Can’t Cure a 300 Year-Old Drought by a Month of Rain
Racism is in the American DNA, a matter of societal drought that goes back a long way,
aimed at everyone in our newborn nation that wasn’t white, and some that were.
The Framers of our Constitution
made a game go of it, with their finest rhetoric.
"We hold these truths to
be self-evident, that all men are created equal, that they are endowed by their
Creator with certain unalienable Rights, that among these are Life, Liberty and
the Pursuit of Happiness.”
But that was a fiction that couldn't stand up to circumstance.
I guess they wrote it as an aspiration, because the fragile land they won by
force of arms from the British was built on agriculture—mostly cotton—and in
those times cotton meant slaves, sold like cattle into lifetimes of servitude.
If you find it hard to conceive of that mind-set in those
days, think of your mind-set in these days. You would bristle at
someone calling you a racist. But you (and I as well) are and have been perfectly
willing to accept that the poor and the lower rungs of American economic life
are almost entirely populated by people of color.
The truth is that if you are white in America or throughout
most of the world, you and I are complicit racists.
I have lived in all or part of ten
decades and always considered myself to be largely without racist faults. Recently,
in the furious times we inhabit, I’ve had reason to re-assess.
Born and raised in Evanston,
Illinois, home to Northwestern University, my town was not considered a
segregated community. Yet blacks and other people of color sat in the balconies
of theaters. Not a requirement, just where they were.
restaurant would not turn away a black family, but they would wait hours for
service. That was seventy years ago. It’s less true today, but still mostly
Blacks make up 23% of the
population of Cook County, which includes Chicago and most of its suburbs,
including Evanston. Yet I’ve never socialized with a black, a Mexican or an
Asian. Just didn’t happen.
How can that possibly be? Looking back, the
percentages prove it can be nothing other than a soft, comfortable, entirely
subconscious form of racism.
I’m 85 years old and just now
learning that my lifelong racial self-image was a lie.
So, what of Washington, Jefferson, Adams, Franklin and the blindingly
intelligent minds that wrote those illustrious words that form our
Constitution? Slaveholders all, yet the concept of equality was in their
minds even as the current possibility eluded them in so young and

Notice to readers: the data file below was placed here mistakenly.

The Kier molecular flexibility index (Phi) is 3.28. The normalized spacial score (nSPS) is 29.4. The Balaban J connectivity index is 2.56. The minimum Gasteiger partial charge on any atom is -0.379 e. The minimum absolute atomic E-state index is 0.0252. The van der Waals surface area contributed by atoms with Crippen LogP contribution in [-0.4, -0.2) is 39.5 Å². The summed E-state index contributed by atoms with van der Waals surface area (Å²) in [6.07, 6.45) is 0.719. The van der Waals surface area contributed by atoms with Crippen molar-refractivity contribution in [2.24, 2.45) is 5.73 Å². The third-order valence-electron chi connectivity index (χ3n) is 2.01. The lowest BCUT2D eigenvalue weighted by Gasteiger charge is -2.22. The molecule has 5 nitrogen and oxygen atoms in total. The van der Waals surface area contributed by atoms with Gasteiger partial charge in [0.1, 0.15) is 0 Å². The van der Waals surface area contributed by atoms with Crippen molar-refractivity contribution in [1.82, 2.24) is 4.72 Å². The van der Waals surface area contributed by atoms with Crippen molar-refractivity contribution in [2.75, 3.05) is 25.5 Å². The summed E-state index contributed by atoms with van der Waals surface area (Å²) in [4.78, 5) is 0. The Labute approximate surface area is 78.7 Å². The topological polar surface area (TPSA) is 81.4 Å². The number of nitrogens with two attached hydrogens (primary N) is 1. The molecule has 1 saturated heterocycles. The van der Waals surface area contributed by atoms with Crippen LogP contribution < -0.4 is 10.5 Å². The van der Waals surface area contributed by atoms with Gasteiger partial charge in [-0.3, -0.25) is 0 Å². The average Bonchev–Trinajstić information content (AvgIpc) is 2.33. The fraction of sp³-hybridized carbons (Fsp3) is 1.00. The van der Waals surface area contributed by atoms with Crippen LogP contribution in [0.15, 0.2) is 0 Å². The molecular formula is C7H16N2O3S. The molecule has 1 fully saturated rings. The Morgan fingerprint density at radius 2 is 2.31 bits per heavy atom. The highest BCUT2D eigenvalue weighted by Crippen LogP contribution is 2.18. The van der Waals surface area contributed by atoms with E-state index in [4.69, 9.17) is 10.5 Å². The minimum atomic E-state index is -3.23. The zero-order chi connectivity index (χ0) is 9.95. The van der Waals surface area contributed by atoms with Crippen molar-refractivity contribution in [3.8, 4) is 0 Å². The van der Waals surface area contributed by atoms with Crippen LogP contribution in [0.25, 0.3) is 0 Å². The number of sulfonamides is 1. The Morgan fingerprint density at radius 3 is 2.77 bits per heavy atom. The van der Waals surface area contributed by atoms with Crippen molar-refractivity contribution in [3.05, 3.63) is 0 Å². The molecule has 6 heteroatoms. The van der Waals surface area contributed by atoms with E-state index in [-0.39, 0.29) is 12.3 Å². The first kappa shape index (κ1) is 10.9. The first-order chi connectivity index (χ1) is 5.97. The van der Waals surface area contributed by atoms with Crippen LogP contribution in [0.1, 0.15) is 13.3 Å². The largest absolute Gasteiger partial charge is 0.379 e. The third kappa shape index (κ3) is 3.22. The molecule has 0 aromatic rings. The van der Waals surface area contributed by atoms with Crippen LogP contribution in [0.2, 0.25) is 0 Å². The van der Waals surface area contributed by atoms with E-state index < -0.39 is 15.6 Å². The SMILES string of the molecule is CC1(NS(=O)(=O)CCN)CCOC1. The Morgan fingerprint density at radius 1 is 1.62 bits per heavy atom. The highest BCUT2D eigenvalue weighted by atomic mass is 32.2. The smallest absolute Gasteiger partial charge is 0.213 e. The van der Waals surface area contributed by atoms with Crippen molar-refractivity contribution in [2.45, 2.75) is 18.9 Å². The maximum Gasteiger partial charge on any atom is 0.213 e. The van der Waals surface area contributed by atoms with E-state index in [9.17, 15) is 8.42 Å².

fragile a nation.
The nation they founded went on to impose
a genocide on our native population, breaking treaties, sending armies of annihilation
and trading blankets laced with smallpox. What remains is a broken native
American culture, one that is unlikely to ever recover its original splendor.
Eighty-five years after our
founding, the stench of slavery became too much to bear and we fought a Civil
War—ostensibly to keep the Southern states from seceding, but actually to end
slavery. Blacks were free, but racism rose from the battlefields like Jack’s
beanstalk. Decades of Jim Crow, lynchings and KKK followed. The Land of the Free and the Brave.
Here we are, 155 years later and the fact of black
freedom is writ in our laws, but the reality is quite another thing.
Police are the flash-point today and
rightly so according to the evidence at hand. But evidence will admit to
anything if your torture it sufficiently. The raw truth is that America was
born and raised to be a white supremacy and we are just now struggling
with that fact and its repercussions.
I struggle. Black communities,
white leadership, protesters of all colors and counter-protesters struggle.
Perhaps you struggle as well.
But history has its lessons and the lessons of protests past
are that if you simply do nothing for long enough, the energy dissipates.
We march and burn some things and
wreck some other stuff, pull down statues and then get tired of being gassed
and hosed and shot with rubber bullets. We fizzle—and that’s not the fault of
dedication, it’s simply the reality of life moving on and the power of
Remember Occupy Wall Street?
Over. Nothing changed and as soon as it had the chance Wall Street wrecked the
This fragile, complicated and hectic year has been our month
of rain in hundreds of years of drought. Don’t expect the parched and cracked soil of racism to suddenly turn
green and heal. To paraphrase Winston Churchill, alluding to another crisis of spirit,
“Now this is not the end. It is
not even the beginning of the end. But it is, perhaps, the end of the
We are a nation in turmoil today, as politically fractured
as I have ever seen in my lifetime. Our current leadership would split us
against one another in its desperate effort to survive. The chance to join or
turn away from that political philosophy by ballot is soon upon us.
There’s a lot on our plate:
businesses failing, job losses in the tens of millions and probably worse to
come. A pandemic thrown in for good measure, the impact of which is impossible
Those circumstances will heal, as
they always have.
We dare not lose our courage or commitment on seeing through
the long-term drought of systemic racism without losing our national soul. We must
see this through as if our lives depended upon it, for they truly do.
It takes months, sometimes years of
slow, steady rain to cure a drought. I somehow feel we’re up to the task, because
I must feel it in order to remain American in all that means and has
meant and will mean in a world that needs us back.
Back as we were, not as we are.